I remember the times when I was a young student, in 2nd grade I think when people used to debate about whether the newly upcoming Smartboards would radicalize education and would transform the way students learn.
A similar excitement buzzed through our own household when we got our first computer with an internet connection. I thought my grades would skyrocket now given the fact that I have a massive store of information and valuable data right at my fingertips. I have never been more wrong. My grades in fact DROPPED after Internet came to our home and my focus DRIFTED from my academics onto other things the Internet offered.
And I know many of us have experienced this. Why does is our productivity remaining stagnant(even dropping) when the computational capacity of PCs have been increasing and the prices of chips have been falling down over the course of past two decades?
That forms the basis of the Productivity Paradox. According to Stanford, Productivity Paradox is “the peculiar observation made in business process analysis that, as more investment is made in information technology, worker productivity may go down instead of up. This observation has been firmly supported with empirical evidence from the 1970s to the early 1990s. This is highly counterintuitive. Before investment in IT became widespread, the expected return on investment in terms of productivity was 3-4%. This average rate developed from the mechanization/automation of the farm and factory sectors. With IT though, the normal return on investment was only 1% from the 1970s to the early 1990s. ”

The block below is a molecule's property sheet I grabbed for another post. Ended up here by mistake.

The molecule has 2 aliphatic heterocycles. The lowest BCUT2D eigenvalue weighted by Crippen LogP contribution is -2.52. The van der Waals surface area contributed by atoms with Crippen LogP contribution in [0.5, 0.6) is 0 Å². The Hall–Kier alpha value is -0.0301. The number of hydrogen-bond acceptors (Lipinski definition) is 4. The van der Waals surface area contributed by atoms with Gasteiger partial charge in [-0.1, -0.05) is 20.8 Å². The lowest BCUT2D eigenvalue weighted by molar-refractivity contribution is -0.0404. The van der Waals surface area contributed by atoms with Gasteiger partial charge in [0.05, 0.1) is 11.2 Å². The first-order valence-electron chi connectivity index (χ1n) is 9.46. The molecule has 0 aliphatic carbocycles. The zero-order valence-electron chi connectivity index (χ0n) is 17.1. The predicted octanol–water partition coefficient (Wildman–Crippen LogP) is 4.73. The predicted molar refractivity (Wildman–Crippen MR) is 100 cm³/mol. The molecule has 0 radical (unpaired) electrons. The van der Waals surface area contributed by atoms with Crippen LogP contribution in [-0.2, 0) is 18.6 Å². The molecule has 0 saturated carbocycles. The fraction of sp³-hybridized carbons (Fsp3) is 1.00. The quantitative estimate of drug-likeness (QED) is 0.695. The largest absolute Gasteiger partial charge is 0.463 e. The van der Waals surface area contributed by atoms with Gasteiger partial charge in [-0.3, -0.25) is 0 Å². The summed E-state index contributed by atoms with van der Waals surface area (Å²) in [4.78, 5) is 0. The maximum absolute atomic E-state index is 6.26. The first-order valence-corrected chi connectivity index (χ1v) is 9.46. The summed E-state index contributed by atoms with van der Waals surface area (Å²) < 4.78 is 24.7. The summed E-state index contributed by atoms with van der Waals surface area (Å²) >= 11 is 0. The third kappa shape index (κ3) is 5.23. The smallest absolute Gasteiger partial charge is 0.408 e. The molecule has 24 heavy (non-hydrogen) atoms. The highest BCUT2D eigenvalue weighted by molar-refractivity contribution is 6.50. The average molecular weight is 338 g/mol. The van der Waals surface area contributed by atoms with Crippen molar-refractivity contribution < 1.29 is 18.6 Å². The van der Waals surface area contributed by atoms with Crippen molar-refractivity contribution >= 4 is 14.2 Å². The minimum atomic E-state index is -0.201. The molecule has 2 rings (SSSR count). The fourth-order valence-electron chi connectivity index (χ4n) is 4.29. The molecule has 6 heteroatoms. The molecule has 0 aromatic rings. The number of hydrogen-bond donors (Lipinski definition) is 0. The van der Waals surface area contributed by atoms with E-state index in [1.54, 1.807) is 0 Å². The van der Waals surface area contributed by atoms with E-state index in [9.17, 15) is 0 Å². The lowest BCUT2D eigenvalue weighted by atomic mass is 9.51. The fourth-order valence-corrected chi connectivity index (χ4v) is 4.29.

More research into this topic across many MNCs and other global companies revealed the fact that workers tended to procrastinate more than they used to get the job done. With increasing computing power and increasing internet speeds, it became easier and easier to access sites that are a distraction from the actual work. According to the popular academic blogger Matt Might, “The transaction cost to from productivity to procrastination has become close to zero”. It only takes a few second to jump from a doc file that you’re working on, onto reddit, with just a few bunch of clicks.
So, how is this information useful for me?
So you ask.
As I mentioned, it’s got everything to do with how easy it has become to get lost into the dopamine jackpot that is the Internet these days. You’ve got 24×7 entertainment Web2.0 sites like YouTube, HULU, Netflix and social sites like Facebook, Twitter and you name it. Don’t get me started on Gaming now.
So, it’s SUPER EASY to switch from doing something productive to get into any one of the above procrastination hell hole. You need to realize that.
To counter this problem, you need to make it harder for your brain to switch from the thing you’re working on to procrastinating. You need to gradually increase the transaction cost for the switch. You can do that by using website/app blockers like ColdTurkey for Windows, SelfControl for Mac, StayFocusd for Chrome and LeechBlock for Firefox.
And, to give further strengthen this, have a WORK ONLY computer, preferably with the internet disabled for all the offline tasks. Don’t install stuff like Steam, Netflix on this computer. Use this for getting work done.
If buying a new computer seems like an expensive option, what you can do is create an Administrator account and ask someone else to set a complex password (and tell them to remember it/write it down.). You create a limited account for all of your work related stuff and tell the one with admin account to disable the internet etc. according to your needs.
Ultimately, you need to realize that you’re only cheating yourself if you try to bypass all of the blockers that YOU have set for YOURSELF. Because I used to take bypassing the above blockers *as a challenge* (yeah, I was really stupid) myself earlier. Don’t do that.
That’s about it.
The Internet is a necessary evil. You can’t live without it but it’s also super easy to get lost online. Be mindful of your browsing.
And, even I’m not perfect. I’ve done all of the above stuff that I’ve mentioned but I’m still susceptible to relapse. Maintaining your focus is a continuous battle and it’s always on YOU.
New post next week. Until then.